Canadian's Nobel disputed by ex-colleagues
Former colleagues of a Canadian physicist who was recently awarded the Nobel Prize say the Royal Swedish Academy of Sciences has made a big mistake.
Earlier this month, the academy cited Nova Scotia's Willard Boyle and American George Smith for inventing an image sensor that revolutionized photography. But two of their former co-workers at Bell Labs in New Jersey — Eugene Gordon and Mike Tompsett — say the citation is wrong.
"They wouldn't know an imaging device if it stared them in the face," Gordon, 79, said in an interview Monday from his home in Mountainview, N.J.
Gordon, who worked at Bell Labs for 26 years, said the patent used to justify the award makes no mention of imaging devices, even though the academy said the invention of the charge-coupled device or CCD in 1969 led to the birth of digital photography "as light could now be captured electronically instead of on film."
The CCD transforms light into a large number of digitized image points, or pixels, in a split second. Today, the device is still used in digital cameras, camcorders and high-powered telescopes. The stunning deep-space images from the Hubble Space Telescope and the Mars Rovers also came from CCDs.
But Gordon said Boyle and Smith had little to do with the scientific breakthrough, a claim the Nobel Prize winners flatly dismiss.
Smith and Boyle's patent is for something called CCD shift register, which makes no mention of imaging, Gordon said.
"I think they made a mistake," Gordon said of the academy. "That citation was totally wrong.... They had nothing to do with the invention of imaging devices."
Gordon, a physicist from New York with a long list of patents and awards to his name, said the academy should have given the award to another colleague, Mike Tompsett, also of Bell Labs.
Boyle disputes claims
Both Boyle and Smith have said it was obvious to them that CCDs could be used for imaging, but they handed that task to Tompsett, according to an recent article in Spectrum magazine, a monthly publication produced by the Institute of Electrical and Electronics Engineers.
Tompsett is the one responsible for designing and building the first two CCD cameras at Bell Labs, and his name is on the patent for those devices.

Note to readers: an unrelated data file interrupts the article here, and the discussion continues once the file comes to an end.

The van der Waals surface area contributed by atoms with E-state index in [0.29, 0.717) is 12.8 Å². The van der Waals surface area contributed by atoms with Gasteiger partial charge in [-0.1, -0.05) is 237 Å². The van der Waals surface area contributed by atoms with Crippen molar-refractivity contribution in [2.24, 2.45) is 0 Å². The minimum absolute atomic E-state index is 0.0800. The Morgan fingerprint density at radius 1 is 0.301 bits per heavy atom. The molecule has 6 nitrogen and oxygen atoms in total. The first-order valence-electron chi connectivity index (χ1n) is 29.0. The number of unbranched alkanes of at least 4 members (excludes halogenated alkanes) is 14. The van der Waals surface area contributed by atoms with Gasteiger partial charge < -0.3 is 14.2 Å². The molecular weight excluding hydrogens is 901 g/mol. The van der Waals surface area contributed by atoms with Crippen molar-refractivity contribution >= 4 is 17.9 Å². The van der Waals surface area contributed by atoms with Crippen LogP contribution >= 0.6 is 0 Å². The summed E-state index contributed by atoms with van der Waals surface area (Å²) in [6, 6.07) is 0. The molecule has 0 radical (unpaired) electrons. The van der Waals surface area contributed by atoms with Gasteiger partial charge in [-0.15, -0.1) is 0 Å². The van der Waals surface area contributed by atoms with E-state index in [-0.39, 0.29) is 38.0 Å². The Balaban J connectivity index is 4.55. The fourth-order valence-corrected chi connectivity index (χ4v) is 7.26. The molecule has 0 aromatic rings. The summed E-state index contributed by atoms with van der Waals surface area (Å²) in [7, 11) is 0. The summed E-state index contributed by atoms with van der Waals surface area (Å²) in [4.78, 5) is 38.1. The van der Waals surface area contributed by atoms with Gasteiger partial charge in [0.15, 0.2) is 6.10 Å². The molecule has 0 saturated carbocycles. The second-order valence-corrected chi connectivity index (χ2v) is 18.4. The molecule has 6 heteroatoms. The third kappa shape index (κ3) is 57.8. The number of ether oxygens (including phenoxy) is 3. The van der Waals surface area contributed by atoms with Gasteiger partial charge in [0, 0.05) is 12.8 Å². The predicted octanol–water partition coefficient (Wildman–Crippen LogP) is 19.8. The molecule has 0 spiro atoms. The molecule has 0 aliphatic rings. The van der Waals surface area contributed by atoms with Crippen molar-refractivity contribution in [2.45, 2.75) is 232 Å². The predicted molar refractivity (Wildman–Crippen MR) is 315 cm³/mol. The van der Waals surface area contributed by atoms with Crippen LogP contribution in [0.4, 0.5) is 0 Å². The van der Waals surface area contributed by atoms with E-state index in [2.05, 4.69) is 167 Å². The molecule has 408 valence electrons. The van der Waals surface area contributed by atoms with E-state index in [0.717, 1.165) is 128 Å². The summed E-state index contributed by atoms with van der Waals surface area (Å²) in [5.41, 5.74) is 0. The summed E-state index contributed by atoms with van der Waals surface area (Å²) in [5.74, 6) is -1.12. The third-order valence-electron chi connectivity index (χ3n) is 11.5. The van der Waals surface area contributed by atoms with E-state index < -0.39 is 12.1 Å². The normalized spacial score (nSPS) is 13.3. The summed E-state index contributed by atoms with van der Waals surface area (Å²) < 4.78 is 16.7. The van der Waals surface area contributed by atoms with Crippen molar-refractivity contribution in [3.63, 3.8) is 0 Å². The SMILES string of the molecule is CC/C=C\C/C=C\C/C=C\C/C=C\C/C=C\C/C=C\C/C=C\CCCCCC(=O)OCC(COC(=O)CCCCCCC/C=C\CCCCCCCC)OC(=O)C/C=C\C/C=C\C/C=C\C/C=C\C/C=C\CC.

Gordon, CEO of the medical device firm Germgard Lighting, said he wrote to the Nobel Prize committee to complain about the oversight, but the committee did nothing.
"A lot of people get prizes and prominence for things they didn't do," he said. "Bosses often get credit for things they had nothing to do with."
Boyle was Gordon's boss and the head of their laboratory at the time.
As for Boyle, he said he wants to stay out of the controversy.
"I'm totally confident that the Nobel committee made the right decision," said Boyle, 85, who was born in Amherst, N.S., and now lives in Halifax.
"I can clearly remember the day that George [Smith] and I developed the concept for the CCD. It's pretty firm in my mind."
The Swedish academy couldn't be reached for comment. It is closed for the holiday season.
For his part, Tompsett said that Boyle and Smith deserve credit for their original concept, but he insisted they were headed in the wrong direction with the technology.
"They were looking at memory," said Tompsett, who ran Bell Labs' CCD group in the 1970s. "They did not anticipate imaging."
But the Nobel citation clearly points to imaging as the reason for the award.
"If you take it all literally, the prize should have been given to me," said Tompsett, who now runs a medical software company in New Jersey. "I think if their name is on it, mine should be, too."
Nobel academy blamed
Smith has said Tompsett can be credited with good engineering, "but not with the concept of imaging with a CCD."
Tompsett, who also has several patents to his name and accolades for his work on thermal imaging, said the Nobel committee has been wrong before.
"The real error in this case came from the Swedish academy, who did extremely poor research," he said. "It's very shallow, what they did."
Indeed, the Nobel Prize has been dogged by controversy and protest ever since the first awards were handed out in 1901.
One of the more famous flaps involved Guglielmo Marconi's 1909 physics prize for a successful experiment that involved the transmission of radio waves from Britain to Newfoundland in 1901. In 1943, the U.S. Supreme Court ruled that Marconi's patent was invalid, recognizing American inventor Nikola Tesla as the real father of radio.
Earlier this month, the $1.4-million US purse for the award was split between Boyle, Smith and a third man, Charles K. Kao, who was cited for a breakthrough involving the transmission of light in fibre optics.